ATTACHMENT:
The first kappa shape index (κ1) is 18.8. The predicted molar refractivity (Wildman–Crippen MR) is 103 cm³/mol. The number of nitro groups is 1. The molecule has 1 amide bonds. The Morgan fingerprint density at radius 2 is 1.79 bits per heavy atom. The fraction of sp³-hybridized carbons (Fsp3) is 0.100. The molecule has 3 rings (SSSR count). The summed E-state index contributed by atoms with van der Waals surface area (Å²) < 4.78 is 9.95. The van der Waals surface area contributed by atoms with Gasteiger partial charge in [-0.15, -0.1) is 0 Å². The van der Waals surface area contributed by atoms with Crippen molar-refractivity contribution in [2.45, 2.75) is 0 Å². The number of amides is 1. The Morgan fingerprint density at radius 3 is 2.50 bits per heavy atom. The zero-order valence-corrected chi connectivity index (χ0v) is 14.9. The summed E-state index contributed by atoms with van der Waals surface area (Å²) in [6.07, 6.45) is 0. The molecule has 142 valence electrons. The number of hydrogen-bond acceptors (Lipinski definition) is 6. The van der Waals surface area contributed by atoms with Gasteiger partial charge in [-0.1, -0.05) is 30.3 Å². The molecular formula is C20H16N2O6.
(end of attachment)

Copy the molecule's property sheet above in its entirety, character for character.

The first kappa shape index (κ1) is 18.8. The predicted molar refractivity (Wildman–Crippen MR) is 103 cm³/mol. The number of nitro groups is 1. The molecule has 1 amide bonds. The Morgan fingerprint density at radius 2 is 1.79 bits per heavy atom. The fraction of sp³-hybridized carbons (Fsp3) is 0.100. The molecule has 3 rings (SSSR count). The summed E-state index contributed by atoms with van der Waals surface area (Å²) < 4.78 is 9.95. The van der Waals surface area contributed by atoms with Gasteiger partial charge in [-0.15, -0.1) is 0 Å². The van der Waals surface area contributed by atoms with Crippen molar-refractivity contribution in [2.45, 2.75) is 0 Å². The number of amides is 1. The Morgan fingerprint density at radius 3 is 2.50 bits per heavy atom. The zero-order valence-corrected chi connectivity index (χ0v) is 14.9. The summed E-state index contributed by atoms with van der Waals surface area (Å²) in [6.07, 6.45) is 0. The molecule has 142 valence electrons. The number of hydrogen-bond acceptors (Lipinski definition) is 6. The van der Waals surface area contributed by atoms with Gasteiger partial charge in [-0.1, -0.05) is 30.3 Å². The molecular formula is C20H16N2O6.